1. If the other parent of the child is deceased or has been missing for at least 90 days.
  2. If the parent of the child is incompetent.
  3. If the parent has been incarcerated in jail or prison for a period over 90 days.
  4. If the child’s parents are separated or divorced and at least one of the parents does not object to the grandparent having visitation with the child.
  5. If the parents are unmarried but a child-parent relationship has been legally established with respect to the parent who is related to the grandparent.


Clarissa’s Story:

There are many factors that the Court considers when determining if a grandparent should be granted visitation with their grandchildren. Let’s consider Clarissa’s situation.

Clarissa has two grandchildren who are four and nine years old. Clarissa had a strong bond with her daughter but faced challenges in her relationship with her son-in-law, Victor. Clarissa has concerns about Victor’s drinking problem, noting instances where he appeared under the influence and occasionally exhibited aggression towards the children during her visits. Whenever Clarissa commented on her son-in-law’s behavior the two got into heated arguments that left Clarissa in tears.

Tragically, Clarissa’s daughter passed away five months ago, and during this period, Victor left the children in Clarissa’s care. Upon his return, Victor has denied Clarissa access to her grandchildren. Clarissa is mourning not only the loss of her daughter but now the inability to see her grandchildren. She knows Victor loves her grandchildren and despite his bad habits, she knows he is not incompetent. However, Clarissa played a vital role in their lives, assisting with school pickups, weekend care, and hosting regular family dinners. Additionally, her grandchildren sometimes sneak away to call Clarissa and tell her how much they miss her.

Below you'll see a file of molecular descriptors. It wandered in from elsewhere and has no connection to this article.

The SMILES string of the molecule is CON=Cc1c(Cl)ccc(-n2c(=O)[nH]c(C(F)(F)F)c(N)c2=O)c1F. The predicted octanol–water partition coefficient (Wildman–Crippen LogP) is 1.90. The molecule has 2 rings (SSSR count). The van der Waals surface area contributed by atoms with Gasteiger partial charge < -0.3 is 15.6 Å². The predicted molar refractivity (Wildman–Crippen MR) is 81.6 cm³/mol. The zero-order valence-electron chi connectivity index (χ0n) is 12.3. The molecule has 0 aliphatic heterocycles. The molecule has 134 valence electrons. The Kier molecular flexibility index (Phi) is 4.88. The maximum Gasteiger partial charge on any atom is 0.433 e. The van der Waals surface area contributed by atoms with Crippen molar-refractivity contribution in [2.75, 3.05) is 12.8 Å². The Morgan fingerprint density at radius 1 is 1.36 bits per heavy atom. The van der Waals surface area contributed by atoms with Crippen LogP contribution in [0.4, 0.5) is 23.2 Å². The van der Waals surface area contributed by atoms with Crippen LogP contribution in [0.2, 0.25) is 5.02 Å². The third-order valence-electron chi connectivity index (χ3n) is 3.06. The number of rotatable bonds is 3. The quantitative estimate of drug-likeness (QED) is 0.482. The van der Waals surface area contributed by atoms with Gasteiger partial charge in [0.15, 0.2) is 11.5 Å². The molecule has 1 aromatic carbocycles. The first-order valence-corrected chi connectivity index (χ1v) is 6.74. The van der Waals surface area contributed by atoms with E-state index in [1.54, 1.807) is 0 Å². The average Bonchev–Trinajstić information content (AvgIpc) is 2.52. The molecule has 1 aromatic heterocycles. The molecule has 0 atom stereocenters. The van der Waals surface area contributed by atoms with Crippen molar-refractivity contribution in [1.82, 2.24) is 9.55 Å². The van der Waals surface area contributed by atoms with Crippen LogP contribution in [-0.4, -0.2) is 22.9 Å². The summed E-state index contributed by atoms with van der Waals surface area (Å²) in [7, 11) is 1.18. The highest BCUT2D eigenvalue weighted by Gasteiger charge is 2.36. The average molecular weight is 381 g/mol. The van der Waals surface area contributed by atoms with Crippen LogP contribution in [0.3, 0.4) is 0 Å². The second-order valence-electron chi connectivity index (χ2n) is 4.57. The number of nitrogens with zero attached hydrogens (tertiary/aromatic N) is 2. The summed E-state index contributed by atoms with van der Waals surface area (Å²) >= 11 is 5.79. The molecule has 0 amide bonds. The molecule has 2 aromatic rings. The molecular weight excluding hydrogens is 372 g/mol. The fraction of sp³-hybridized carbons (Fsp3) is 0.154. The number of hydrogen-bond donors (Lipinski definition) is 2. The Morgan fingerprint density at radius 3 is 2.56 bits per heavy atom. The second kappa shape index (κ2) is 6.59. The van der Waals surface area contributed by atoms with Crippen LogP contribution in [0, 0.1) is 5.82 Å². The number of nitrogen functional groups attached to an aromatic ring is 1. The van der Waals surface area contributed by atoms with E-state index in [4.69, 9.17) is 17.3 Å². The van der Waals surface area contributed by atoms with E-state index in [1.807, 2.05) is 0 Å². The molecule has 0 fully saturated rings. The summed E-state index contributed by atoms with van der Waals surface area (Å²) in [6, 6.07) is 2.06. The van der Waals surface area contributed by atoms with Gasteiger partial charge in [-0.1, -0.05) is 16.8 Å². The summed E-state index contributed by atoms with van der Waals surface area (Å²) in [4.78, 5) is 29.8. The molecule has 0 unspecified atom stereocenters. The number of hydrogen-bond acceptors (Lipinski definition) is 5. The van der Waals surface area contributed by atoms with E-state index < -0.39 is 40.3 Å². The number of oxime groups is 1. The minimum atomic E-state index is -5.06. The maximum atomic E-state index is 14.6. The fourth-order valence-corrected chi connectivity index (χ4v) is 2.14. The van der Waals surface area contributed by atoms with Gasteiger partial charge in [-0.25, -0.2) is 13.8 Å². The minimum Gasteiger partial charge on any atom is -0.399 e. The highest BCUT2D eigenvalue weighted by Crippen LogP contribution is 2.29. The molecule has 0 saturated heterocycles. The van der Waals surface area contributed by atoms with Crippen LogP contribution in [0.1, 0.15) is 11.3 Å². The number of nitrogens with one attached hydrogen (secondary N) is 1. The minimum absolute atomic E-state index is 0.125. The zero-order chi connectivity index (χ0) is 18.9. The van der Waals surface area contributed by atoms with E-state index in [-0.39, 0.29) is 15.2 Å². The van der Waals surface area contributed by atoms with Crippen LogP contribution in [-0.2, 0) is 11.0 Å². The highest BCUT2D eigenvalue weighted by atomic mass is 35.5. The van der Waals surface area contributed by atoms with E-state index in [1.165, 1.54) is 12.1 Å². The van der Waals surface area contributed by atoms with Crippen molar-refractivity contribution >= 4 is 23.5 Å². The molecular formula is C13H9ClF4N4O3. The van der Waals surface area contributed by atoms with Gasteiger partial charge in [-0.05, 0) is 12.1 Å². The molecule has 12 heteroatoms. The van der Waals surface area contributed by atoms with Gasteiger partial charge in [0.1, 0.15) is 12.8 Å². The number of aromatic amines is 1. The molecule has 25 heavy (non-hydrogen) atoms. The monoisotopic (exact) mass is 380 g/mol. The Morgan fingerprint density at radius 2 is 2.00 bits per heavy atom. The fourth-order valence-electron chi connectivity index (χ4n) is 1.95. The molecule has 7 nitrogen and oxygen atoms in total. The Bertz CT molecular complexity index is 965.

Now, yearning for time with her grandchildren, Clarissa contemplates whether her case is strong enough to petition the court for visitation. In Illinois, if it can be proven that there has been an unreasonable denial of visitation by the child’s parent, and this has causing undue harm to the child, the Court will consider a range of factors.

Factors Considered by the Court in Granting Visitation Rights

The court takes several factors[4] into account when determining whether visitation should be granted:

  1. Child’s Wishes: The Court considers the child’s preferences, taking into account their maturity and ability to express desires.
  2. Mental and Physical Health: Examination of the mental and physical health of both the child and the filing grandparent.